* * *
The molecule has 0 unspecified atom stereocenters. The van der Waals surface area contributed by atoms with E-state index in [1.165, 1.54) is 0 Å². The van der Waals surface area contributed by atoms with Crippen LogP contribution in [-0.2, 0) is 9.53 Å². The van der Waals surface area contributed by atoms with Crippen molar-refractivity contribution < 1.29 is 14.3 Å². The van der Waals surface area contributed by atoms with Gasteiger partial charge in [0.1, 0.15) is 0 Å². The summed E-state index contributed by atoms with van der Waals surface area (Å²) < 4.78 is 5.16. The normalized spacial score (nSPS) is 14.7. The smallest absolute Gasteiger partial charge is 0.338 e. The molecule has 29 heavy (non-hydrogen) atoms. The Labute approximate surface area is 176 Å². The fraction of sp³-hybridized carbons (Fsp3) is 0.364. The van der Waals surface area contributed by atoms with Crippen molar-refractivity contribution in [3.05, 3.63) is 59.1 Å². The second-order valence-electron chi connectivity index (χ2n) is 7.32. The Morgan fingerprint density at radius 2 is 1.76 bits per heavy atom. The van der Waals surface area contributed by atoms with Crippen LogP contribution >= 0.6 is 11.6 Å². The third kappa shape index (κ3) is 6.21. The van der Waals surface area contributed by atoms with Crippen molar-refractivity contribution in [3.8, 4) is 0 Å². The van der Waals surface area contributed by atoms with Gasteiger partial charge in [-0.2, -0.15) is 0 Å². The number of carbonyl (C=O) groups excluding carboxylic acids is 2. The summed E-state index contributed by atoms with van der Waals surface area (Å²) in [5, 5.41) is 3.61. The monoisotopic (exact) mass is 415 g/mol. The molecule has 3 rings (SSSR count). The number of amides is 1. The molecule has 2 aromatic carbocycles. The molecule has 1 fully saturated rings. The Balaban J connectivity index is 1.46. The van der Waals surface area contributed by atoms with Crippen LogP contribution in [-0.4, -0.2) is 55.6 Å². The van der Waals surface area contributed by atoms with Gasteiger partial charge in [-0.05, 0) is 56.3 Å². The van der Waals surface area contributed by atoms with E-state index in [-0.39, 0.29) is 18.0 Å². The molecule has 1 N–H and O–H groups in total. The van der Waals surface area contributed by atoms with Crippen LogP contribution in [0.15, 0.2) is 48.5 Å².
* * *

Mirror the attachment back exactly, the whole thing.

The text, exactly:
The molecule has 0 unspecified atom stereocenters. The van der Waals surface area contributed by atoms with E-state index in [1.165, 1.54) is 0 Å². The van der Waals surface area contributed by atoms with Crippen LogP contribution in [-0.2, 0) is 9.53 Å². The van der Waals surface area contributed by atoms with Crippen molar-refractivity contribution < 1.29 is 14.3 Å². The van der Waals surface area contributed by atoms with Gasteiger partial charge in [0.1, 0.15) is 0 Å². The summed E-state index contributed by atoms with van der Waals surface area (Å²) < 4.78 is 5.16. The normalized spacial score (nSPS) is 14.7. The smallest absolute Gasteiger partial charge is 0.338 e. The molecule has 29 heavy (non-hydrogen) atoms. The Labute approximate surface area is 176 Å². The fraction of sp³-hybridized carbons (Fsp3) is 0.364. The van der Waals surface area contributed by atoms with Crippen molar-refractivity contribution in [3.05, 3.63) is 59.1 Å². The second-order valence-electron chi connectivity index (χ2n) is 7.32. The Morgan fingerprint density at radius 2 is 1.76 bits per heavy atom. The van der Waals surface area contributed by atoms with Crippen LogP contribution >= 0.6 is 11.6 Å². The third kappa shape index (κ3) is 6.21. The van der Waals surface area contributed by atoms with Crippen molar-refractivity contribution in [3.8, 4) is 0 Å². The van der Waals surface area contributed by atoms with Gasteiger partial charge in [-0.2, -0.15) is 0 Å². The number of carbonyl (C=O) groups excluding carboxylic acids is 2. The summed E-state index contributed by atoms with van der Waals surface area (Å²) in [5, 5.41) is 3.61. The monoisotopic (exact) mass is 415 g/mol. The molecule has 3 rings (SSSR count). The number of amides is 1. The molecule has 2 aromatic carbocycles. The molecule has 1 fully saturated rings. The Balaban J connectivity index is 1.46. The van der Waals surface area contributed by atoms with Crippen LogP contribution in [-0.4, -0.2) is 55.6 Å². The van der Waals surface area contributed by atoms with Gasteiger partial charge in [-0.05, 0) is 56.3 Å². The van der Waals surface area contributed by atoms with E-state index in [-0.39, 0.29) is 18.0 Å². The molecule has 1 N–H and O–H groups in total. The van der Waals surface area contributed by atoms with Crippen LogP contribution in [0.15, 0.2) is 48.5 Å².